The Contraception Controversy Was Never a Civil Rights Issue

Even if access to birth control is a core liberty, it need not be secured via employers and health insurance. And the Obama compromise proves it.b control full.jpg

Is health insurance that includes subsidized birth control pills a basic right owed to every American? The Daily Dish's Zach Beauchamp thinks so. "Birth control is for 98% of women the principal means of protecting a right central to their own liberty - the right to choose when to create a family," he writes. "For these women, not having access to birth control renders a crucially important right meaningless. Full insurance coverage is a critical part of the picture. Birth control is an expensive product - $81 a month is considered a steal with no contribution from your insurance, but that number still prices out many women. Even insurance plans that have co-pays can be prohibitively pricey. Cheaper alternatives like condoms have significant failure rates."

This kind of thinking was everywhere in the debate over whether nonprofits affiliated with the Catholic Church or other religious institutions should be required to provide employees with health insurance that includes birth control coverage (or else stop employing non-Catholics in universities and hospitals order to qualify for an exemption given to faith-based organizations that exclusively employ coreligionists). Wendy Kaminer, for example, suggests that civil rights are implicated in the debate:


As government workers are laid off and government programs shrink, the public role of private, tax-exempt non-profits expands. The stronger their right to dispense public funds and deliver public services according to sectarian religious dictates, the weaker our rights to a non-sectarian public sphere. It's a zero-sum game... What if belief in segregation were an article of faith, a matter of conscience, for some? (Some clergymen once defended slavery.) I'm not comparing opposition to birth control with racism, much less slavery. I'm simply pointing out that religious beliefs can, and often do, conflict with civil society and individual rights.

Would we tolerate a religious right to refuse treatment or accommodation on the basis of race as readily as we tolerate a religious right to refuse reproductive health care? Of course not. Your right to act on your religious beliefs is not absolute; it's weighed against the rights that your actions would deny to others. Today, and perhaps for the foreseeable future, claims of religious freedom tend to outweigh claims of reproductive freedom. But that is a consequence of history, politics, and culture and is subject to change. The balance of power is not divinely ordained.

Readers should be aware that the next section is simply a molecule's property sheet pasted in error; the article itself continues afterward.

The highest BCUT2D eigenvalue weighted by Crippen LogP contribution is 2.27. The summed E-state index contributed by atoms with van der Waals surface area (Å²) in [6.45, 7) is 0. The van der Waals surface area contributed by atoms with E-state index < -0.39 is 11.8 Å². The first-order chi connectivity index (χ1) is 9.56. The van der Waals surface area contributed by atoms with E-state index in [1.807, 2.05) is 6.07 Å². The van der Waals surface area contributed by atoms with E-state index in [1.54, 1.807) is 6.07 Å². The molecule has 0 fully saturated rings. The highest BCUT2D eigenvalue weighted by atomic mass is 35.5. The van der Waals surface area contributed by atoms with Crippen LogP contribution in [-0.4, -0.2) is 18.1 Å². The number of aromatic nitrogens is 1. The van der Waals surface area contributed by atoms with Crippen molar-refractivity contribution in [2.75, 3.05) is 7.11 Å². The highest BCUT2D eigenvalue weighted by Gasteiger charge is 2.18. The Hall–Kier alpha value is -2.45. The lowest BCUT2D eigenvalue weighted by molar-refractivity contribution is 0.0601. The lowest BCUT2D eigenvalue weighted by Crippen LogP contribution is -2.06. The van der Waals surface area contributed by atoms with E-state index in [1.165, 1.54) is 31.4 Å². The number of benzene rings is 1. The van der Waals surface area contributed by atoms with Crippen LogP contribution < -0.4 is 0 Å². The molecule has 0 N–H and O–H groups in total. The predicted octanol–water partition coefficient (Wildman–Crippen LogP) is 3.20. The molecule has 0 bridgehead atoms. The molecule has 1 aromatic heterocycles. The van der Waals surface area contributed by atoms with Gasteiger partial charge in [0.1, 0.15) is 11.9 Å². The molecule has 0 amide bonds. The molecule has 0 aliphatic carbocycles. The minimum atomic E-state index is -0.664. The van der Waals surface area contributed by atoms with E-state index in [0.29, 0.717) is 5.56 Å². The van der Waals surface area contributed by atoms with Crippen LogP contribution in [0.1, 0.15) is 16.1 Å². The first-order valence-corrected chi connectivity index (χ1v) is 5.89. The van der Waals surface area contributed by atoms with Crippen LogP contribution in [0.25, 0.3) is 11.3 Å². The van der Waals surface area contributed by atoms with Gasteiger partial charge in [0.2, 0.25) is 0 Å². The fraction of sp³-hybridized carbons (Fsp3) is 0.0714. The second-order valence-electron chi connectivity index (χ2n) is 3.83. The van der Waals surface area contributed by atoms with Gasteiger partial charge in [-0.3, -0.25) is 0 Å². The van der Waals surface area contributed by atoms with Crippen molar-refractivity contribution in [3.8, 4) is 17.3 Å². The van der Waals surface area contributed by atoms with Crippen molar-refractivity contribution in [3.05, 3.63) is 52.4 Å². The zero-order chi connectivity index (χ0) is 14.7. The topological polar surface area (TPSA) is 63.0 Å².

Where these arguments failed was in their unduly narrow view of how access to contraception can be secured. Even if birth control is a civil right -- a controversial proposition -- is employer provided health insurance a prerequisite for enjoying it?

I don't see why that has to be the case.    

There is broad agreement that America's system of providing health care via employers is outdated and in need of reform. There are all sorts of ways to transition away from the status quo -- a single payer system, a public option, extending the tax credit that employers get when purchasing health care to individuals. And however health insurance is obtained, the inclusion of contraception is strange. Don't misunderstand my beliefs. I think it is good public policy and fiscally prudent for the government to buy birth control for people too poor to afford it on their own. But let's not pretend it's well-suited to insurance. It's a predictable expense (like many others needlessly bundled but easily separable from health insurance), not a risk to hedge against by entering into a risk pool with a bunch of people not knowing who'll need to file a claim.

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Conor Friedersdorf is a staff writer at The Atlantic, where he focuses on politics and national affairs. He lives in Venice, California, and is the founding editor of The Best of Journalism, a newsletter devoted to exceptional nonfiction.

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